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04/29/09
23:28:06
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39
CS61B: Lecture 39
Wednesday, April 29, 2009
RANDOMIZED ANALYSIS
===================
Randomized analysis, like amortized analysis, is a mathematically rigorous way
of saying, "The worstcase running time of this operation is slow, but nobody
cares, because on average it runs fast."
Unlike amortized analysis, the
"average" is taken over an infinite number of runs of the program.
Randomized algorithms make decisions based on rolls of the dice.
The random
numbers actually help to keep the running time low.
A randomized algorithm can
occasionally run more slowly than expected, but the probability that it will
run _asymptotically_ slower is extremely low.
The randomized algorithms we’ve studied are quicksort and quickselect.
Hash
tables can also be modeled probabilistically, though.
Expectation

Suppose a method x() flips a coin.
If the coin comes up heads, x() takes one
second to execute.
If it comes up tails, x() takes three seconds.
Let X be the exact running time of one call to x().
With probability 0.5,
X is 1, and with probability 0.5, X is 3.
For obvious reasons, X is called a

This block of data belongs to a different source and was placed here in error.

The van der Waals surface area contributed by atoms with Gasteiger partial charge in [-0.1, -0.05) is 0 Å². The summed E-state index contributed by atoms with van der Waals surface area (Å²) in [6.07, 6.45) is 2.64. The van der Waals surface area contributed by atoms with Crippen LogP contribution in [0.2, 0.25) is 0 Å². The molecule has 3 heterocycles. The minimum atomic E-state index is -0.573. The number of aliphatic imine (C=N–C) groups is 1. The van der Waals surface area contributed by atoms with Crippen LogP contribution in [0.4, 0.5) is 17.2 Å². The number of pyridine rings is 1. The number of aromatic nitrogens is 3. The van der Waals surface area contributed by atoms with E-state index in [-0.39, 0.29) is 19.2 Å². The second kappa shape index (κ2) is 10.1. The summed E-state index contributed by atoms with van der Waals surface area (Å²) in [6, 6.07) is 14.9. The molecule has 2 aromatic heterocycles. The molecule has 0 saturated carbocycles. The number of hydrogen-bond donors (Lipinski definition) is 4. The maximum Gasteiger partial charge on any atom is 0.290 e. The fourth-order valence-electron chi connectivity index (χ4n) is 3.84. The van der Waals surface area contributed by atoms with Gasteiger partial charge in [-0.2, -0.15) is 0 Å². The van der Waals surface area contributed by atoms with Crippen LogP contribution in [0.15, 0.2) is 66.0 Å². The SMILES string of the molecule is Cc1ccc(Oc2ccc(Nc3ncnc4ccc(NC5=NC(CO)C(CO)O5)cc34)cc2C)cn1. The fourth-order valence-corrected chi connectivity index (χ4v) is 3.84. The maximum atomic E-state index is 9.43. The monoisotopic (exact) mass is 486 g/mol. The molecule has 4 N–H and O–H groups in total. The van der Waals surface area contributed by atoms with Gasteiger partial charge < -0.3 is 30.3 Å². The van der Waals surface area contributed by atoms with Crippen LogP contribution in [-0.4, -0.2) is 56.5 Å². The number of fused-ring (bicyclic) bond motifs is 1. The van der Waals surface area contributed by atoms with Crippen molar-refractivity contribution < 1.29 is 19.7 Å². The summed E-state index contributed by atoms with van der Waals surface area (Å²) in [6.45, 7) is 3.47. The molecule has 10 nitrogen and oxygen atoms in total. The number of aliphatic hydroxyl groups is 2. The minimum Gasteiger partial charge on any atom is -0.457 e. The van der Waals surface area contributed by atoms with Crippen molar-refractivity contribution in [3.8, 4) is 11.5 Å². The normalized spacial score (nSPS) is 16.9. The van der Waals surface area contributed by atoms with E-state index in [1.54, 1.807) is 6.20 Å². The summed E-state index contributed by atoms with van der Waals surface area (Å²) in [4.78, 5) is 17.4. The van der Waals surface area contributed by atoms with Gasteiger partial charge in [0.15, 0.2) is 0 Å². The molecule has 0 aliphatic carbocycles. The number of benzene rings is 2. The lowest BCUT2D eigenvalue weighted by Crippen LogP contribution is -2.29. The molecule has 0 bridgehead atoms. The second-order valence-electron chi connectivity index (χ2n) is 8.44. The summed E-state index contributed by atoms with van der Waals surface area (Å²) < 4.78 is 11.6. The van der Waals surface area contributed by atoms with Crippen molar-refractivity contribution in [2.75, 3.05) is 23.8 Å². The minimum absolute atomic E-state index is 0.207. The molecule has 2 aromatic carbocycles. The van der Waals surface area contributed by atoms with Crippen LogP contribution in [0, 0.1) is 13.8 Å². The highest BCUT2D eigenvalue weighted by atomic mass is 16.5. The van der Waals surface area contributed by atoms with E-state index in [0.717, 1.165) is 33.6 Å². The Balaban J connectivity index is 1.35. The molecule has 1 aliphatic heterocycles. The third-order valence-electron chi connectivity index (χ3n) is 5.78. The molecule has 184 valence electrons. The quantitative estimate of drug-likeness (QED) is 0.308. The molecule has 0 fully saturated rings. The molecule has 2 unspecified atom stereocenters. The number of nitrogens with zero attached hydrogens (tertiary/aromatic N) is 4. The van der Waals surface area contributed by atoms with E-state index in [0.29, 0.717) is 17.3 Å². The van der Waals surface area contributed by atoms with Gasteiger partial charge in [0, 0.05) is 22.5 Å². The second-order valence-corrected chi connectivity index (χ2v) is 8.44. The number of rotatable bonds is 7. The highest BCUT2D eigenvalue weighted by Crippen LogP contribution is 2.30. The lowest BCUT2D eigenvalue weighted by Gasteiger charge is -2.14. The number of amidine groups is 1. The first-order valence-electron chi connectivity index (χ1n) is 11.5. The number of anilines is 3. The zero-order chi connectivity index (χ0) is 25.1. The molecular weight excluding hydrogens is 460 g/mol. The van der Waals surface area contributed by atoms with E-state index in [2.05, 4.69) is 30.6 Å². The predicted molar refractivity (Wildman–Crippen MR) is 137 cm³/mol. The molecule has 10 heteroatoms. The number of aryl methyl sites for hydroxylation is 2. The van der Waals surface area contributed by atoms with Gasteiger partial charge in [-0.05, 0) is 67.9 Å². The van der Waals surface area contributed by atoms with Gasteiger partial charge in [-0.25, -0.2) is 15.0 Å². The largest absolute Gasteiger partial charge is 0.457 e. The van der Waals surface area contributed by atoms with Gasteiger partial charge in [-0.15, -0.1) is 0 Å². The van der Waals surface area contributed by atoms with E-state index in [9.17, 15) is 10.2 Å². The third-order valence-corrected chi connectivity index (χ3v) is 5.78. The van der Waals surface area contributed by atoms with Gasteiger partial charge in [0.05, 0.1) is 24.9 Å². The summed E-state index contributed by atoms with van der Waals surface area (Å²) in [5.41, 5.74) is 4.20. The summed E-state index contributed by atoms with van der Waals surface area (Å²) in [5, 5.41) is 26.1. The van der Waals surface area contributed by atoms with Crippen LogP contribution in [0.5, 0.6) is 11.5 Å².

_random_variable_.
The _expected_ value of X is the average value X assumes in an infinite
sequence of coin flips,
E[X] = 0.5 * 1 + 0.5 * 3 = 2 seconds expected time.
Suppose we run the code sequence
x();
// takes time X
x();
// takes time Y
and let Y be the running time of the _second_ call.
The total running time is
T = X + Y.
(Y and T are also random variables.)
What is the expected total
running time E[T]?
The main idea from probability we need is called _linearity_of_expectation_,
which says that expected running times sum linearly.
E[X + Y] = E[X] + E[Y]
= 2 + 2
= 4 seconds expected time.
The interesting thing is that linearity of expectation holds true whether or
not X and Y are _independent_.
Independence means that the first coin flip has
no effect on the outcome of the second.
If X and Y are independent, the code
will take four seconds on average.
But what if they’re not?
Suppose the
second coin flip always matches the firstwe always get two heads, or two
tails.
Then the code still takes four seconds on average.
If the second coin
flip is always the opposite of the firstwe always get one head and one tail
the code still takes four seconds on average.
So if we determine the expected running time of each individual operation, we
can determine the expected running time of a whole program by adding up the
expected costs of all the operations.
Hash Tables

The implementations of hash tables we have studied don’t use random numbers,
but we can model the effects of collisions on running time by pretending we
have a random hash code.
A _random_hash_code_ maps each possible key to a number that’s chosen randomly.
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This note was uploaded on 02/21/2010 for the course CS 61B taught by Professor Canny during the Spring '01 term at University of California, Berkeley.
 Spring '01
 Canny
 Data Structures

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